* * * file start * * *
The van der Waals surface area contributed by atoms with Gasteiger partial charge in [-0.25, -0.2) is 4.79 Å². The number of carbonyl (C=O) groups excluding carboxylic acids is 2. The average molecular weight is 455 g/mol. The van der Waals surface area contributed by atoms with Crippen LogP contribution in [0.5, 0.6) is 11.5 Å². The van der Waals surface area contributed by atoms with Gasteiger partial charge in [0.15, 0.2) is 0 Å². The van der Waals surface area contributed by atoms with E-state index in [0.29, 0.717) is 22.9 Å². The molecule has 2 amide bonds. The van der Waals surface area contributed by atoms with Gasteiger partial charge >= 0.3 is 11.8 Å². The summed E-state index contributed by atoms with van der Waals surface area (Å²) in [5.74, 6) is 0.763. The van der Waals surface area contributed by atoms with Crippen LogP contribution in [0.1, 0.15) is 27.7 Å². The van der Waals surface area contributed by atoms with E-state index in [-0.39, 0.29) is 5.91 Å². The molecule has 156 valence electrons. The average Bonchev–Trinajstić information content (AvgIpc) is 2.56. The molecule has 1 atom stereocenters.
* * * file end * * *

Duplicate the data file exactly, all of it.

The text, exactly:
The van der Waals surface area contributed by atoms with Gasteiger partial charge in [-0.25, -0.2) is 4.79 Å². The number of carbonyl (C=O) groups excluding carboxylic acids is 2. The average molecular weight is 455 g/mol. The van der Waals surface area contributed by atoms with Crippen LogP contribution in [0.5, 0.6) is 11.5 Å². The van der Waals surface area contributed by atoms with Gasteiger partial charge in [0.15, 0.2) is 0 Å². The van der Waals surface area contributed by atoms with E-state index in [0.29, 0.717) is 22.9 Å². The molecule has 2 amide bonds. The van der Waals surface area contributed by atoms with Gasteiger partial charge >= 0.3 is 11.8 Å². The summed E-state index contributed by atoms with van der Waals surface area (Å²) in [5.74, 6) is 0.763. The van der Waals surface area contributed by atoms with Crippen LogP contribution in [0.1, 0.15) is 27.7 Å². The van der Waals surface area contributed by atoms with E-state index in [-0.39, 0.29) is 5.91 Å². The molecule has 156 valence electrons. The average Bonchev–Trinajstić information content (AvgIpc) is 2.56. The molecule has 1 atom stereocenters.